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31 Psychosocial consequences of participating in a national colorectal cancer screening programme
  1. Jessica Malmqvist1,2,
  2. Volkert Siersma1,
  3. Mie Hestbech1,
  4. John Brodersen1,2
  1. 1Center for Research and Education in General Practice, Copenhagen, Denmark
  2. 2The Research Unit for General Practice in Region Zealand, Copenhagen, Denmark


Background Screening for life-threatening diseases has potential benefits and harms. In screening for colorectal cancer (CRC) some potential harms are the negative psychosocial consequences of being diagnosed with polyps or receiving a false-positive result.

In 2014 a national CRC screening programme was implemented in Denmark, using an immunochemical faecal occult blood test (iFOBT) as the screening method and targeting all citizens aged 50–74. In the implementation period of the screening programme (2014–2017) citizens were invited to participate in a randomised design. According to the latest Danish CRC screening report from 2016, the positive rate has been approximately 7%. All citizens with positive results were urged to have a colonoscopy where subsequently 63.5% had a clean colon or benign polyps, 31% had adenomatous polyps and 5.5% were diagnosed with CRC. Hence, thousands of healthy people have undergone a colonoscopy to confirm that they do not have CRC. Moreover, thousands of people were diagnosed with polyps: benign and adenomatous.

Previous studies investigating psychosocial consequences of CRC screening have shown diverging results. However, all these studies were performed using generic questionnaires, which have shown not to be adequate in measuring psychosocial consequences in a medical screening setting.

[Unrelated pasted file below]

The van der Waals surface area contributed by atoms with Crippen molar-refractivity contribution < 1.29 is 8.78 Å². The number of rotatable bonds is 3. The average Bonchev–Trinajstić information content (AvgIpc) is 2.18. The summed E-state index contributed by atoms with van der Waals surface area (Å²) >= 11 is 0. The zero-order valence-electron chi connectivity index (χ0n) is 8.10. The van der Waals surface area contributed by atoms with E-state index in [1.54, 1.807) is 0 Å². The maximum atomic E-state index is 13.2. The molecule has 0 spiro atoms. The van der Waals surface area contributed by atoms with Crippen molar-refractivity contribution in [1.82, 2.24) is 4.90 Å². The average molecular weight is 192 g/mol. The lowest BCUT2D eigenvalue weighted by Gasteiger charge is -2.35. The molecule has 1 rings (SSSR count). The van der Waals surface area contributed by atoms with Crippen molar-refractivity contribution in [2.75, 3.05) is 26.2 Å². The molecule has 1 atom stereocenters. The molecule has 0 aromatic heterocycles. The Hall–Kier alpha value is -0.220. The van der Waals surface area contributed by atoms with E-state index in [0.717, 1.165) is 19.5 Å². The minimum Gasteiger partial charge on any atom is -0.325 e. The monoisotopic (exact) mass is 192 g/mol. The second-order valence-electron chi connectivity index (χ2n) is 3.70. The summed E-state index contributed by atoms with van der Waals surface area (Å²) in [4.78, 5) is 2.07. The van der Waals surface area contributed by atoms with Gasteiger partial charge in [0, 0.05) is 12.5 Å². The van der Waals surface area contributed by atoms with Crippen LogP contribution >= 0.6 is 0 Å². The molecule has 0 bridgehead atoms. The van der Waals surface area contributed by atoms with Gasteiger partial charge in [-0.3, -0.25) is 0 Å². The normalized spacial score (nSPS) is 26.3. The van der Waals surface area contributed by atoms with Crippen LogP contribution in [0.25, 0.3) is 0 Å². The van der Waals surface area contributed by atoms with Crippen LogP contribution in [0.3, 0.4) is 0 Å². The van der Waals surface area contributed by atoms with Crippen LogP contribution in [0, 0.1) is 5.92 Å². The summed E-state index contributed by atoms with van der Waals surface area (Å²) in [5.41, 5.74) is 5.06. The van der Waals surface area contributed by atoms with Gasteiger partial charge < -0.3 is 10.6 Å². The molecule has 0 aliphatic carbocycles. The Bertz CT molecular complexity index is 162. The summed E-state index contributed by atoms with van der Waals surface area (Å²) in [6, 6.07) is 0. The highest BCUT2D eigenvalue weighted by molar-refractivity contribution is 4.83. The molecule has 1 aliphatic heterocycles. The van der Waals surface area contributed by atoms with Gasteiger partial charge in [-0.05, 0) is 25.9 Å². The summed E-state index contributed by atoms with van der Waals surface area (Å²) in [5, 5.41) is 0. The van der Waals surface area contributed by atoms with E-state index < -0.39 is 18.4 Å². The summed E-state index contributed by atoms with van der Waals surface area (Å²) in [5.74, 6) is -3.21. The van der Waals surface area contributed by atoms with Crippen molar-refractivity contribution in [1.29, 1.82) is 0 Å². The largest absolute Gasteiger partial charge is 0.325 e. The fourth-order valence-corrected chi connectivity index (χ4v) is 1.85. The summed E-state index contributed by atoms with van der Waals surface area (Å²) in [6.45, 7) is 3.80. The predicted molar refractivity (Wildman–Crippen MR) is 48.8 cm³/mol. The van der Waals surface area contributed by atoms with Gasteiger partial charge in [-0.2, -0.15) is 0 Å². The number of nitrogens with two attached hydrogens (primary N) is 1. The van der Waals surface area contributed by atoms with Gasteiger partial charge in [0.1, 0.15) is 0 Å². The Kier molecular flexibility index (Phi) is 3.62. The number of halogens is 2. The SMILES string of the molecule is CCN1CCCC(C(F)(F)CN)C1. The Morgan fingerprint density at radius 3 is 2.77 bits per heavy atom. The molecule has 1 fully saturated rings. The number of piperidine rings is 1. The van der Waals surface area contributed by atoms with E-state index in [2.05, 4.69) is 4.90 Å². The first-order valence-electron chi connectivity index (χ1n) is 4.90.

Objectives The objective of this study was to investigate psychosocial consequences of participating in a national colorectal cancer screening programme, with a condition-specific questionnaire specifically developed for measuring psychosocial consequences in a CRC screening setting.

Method The study was a longitudinal study with a randomised design. We performed data collection in the Region Zealand county of Denmark in the period of April 2017 – March 2018. We enrolled participants with a positive iFOBT consecutively and matched them on gender, municipality and year of birth in a 2:1 design with citizens with negative results, non-attenders and a control group randomised to screening in the last part of 2017. We sent a condition-specific questionnaire four days after the participants received their iFOBT result and again eight weeks after the final diagnosis. The primary outcome was psychosocial consequences measured by a condition-specific questionnaire.

Results Preliminary results and conclusions will be presented at the conference.

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